A guy would have to be raised in a cave by wolves with no access to Google if he has never heard of Chevrolet, arguably the most famous founder name in the automotive universe, give or take a Ford or two.

The Chevrolet name is famous enough to have its own nickname (Chevy) and has become a dominant force in the car hobby. Chevrolet is so famous it even has a pickup version that carved its own niche in truck world.

Chevy may be a brand name within the General Motors family, but a solid case could be made that Chevrolet is firmly perched on the same top rung as the GM name in the automotive world.

Jim Sutherland

The Chevy brand has a long association with its iconic symbol, a stylized cross that is known as the “Bowtie” in car guy world. The Bowtie design’s origins have become a point of debate for automotive historians, but most agree the design was a decision made by General Motors founder William Durant after he ran with the famous car symbol in late 1913.   

The Chevrolet name itself came from an early partnership between William Durant and Louis Chevrolet, a very talented mechanic and racer from Switzerland who was also a pioneer in the early days of the automotive industry on both sides of the Big Pond.

Louis Chevrolet was a Swiss-born immigrant to North America who cut his teeth on bikes during the early days of the internal combustion engine. In fact, cars were rock stars in the latter part of the 19th century because they were a brand-new concept when Chevrolet became a mechanic after he repaired a car owned by a member of the famous Vanderbilt family.

The lure of a new life in North America followed the encounter, particularly opportunities for success as a race car driver and builder for young Louis Chevrolet. He initially landed in Montreal, Quebec and took jobs as a driver and mechanic for a few months before Chevrolet left Canada for the Big Apple and bigger opportunities.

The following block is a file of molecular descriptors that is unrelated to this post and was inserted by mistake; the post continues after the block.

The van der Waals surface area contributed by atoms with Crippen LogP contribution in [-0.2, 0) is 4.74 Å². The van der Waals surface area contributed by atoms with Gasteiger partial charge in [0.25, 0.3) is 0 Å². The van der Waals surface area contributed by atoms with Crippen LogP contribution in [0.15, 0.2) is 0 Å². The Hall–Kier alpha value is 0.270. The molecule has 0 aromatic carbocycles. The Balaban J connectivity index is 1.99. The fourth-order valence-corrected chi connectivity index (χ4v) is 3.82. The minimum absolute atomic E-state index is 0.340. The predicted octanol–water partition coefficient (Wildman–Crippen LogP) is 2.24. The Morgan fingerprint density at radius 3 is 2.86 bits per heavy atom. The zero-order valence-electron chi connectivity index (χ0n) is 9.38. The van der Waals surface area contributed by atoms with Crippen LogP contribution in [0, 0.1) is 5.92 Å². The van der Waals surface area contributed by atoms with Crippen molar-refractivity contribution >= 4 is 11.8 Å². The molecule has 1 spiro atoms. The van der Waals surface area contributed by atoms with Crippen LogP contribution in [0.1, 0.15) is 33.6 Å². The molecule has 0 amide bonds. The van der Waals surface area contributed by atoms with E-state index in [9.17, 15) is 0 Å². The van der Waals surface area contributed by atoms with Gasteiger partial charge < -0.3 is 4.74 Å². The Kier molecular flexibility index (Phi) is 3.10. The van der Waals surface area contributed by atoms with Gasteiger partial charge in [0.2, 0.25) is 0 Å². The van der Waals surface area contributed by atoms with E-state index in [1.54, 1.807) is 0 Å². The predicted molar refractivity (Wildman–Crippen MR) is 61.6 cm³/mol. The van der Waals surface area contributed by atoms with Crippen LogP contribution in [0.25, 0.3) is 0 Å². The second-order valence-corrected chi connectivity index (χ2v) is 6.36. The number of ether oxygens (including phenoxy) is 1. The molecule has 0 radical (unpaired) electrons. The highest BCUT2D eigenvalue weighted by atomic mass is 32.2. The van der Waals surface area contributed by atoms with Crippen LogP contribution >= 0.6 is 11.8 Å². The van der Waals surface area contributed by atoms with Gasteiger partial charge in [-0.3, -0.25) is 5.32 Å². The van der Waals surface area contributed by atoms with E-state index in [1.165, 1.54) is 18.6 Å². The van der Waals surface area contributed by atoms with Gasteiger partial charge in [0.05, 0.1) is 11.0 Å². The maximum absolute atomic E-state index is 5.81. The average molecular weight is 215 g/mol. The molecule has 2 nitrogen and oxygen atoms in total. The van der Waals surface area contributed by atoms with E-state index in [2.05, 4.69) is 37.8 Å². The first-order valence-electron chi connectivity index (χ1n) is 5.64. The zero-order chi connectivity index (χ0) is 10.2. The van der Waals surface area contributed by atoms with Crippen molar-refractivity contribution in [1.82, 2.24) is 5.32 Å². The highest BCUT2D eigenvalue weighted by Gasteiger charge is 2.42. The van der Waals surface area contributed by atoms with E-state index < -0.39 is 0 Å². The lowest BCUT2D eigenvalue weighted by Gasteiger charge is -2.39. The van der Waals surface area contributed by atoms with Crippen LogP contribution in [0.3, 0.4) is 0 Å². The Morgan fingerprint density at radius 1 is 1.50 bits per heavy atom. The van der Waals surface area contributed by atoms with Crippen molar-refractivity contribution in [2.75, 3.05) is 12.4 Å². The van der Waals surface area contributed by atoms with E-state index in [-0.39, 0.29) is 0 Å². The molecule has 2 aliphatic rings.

The weird part for car guys is the fact a guy who created the famous Chevrolet brand enjoyed enormous success as a Fiat race car driver during his days in the early 20th century United States. Louis Chevrolet’s fame as a driver/builder grew and eventually led to a partnership with Billy Durant during the early days of car builders.

However, the two men had a major disagreement about the role of the Chevrolet model: Durant wanted to build an affordable car and Chevrolet wanted to build a high-end car when they joined forces to create the Chevrolet Motor Car Company in 1911.

The net result was endless conflict between Durant and Chevrolet, so Louis Chevrolet quit the company and his former business partner eventually built the juggernaut known as General Motors. Chevrolet packed everything but his name when he quit the company in 1913, so the Chevy brand remained with GM over the decades.

Louis Chevrolet designed and built several vehicles after his departure from Chevy, but he never came close to the fame and fortune that Chevrolet cars built over the years. Chevrolet even attempted to build a light aircraft under the Chevrolet Air Car Company, but the business crashed and burned very quickly during the mid 1930s.

A sad twist of fate occurred when Louis Chevrolet was forced to accept a job as a mechanic with the Chevrolet Division at General Motors during the 1930s before he passed away in Lakewood, Michigan on June 6, 1941.

Louis Chevrolet was never able to enjoy incredible success as a builder, but Chevrolet (the car model) will always be attached to its founder’s famous surname and his automotive vision during the early days of the car industry.  

Jim Sutherland

BY: Jim Sutherland

Jim Sutherland is a veteran automotive writer whose work has been published by many major print and online publications. The list includes Calgary Herald, The Truth About Cars, Red Deer Advocate, RPM Magazine, Edmonton Journal, Montreal Gazette, Windsor Star, Vancouver Province, and Post Media Wheels Section.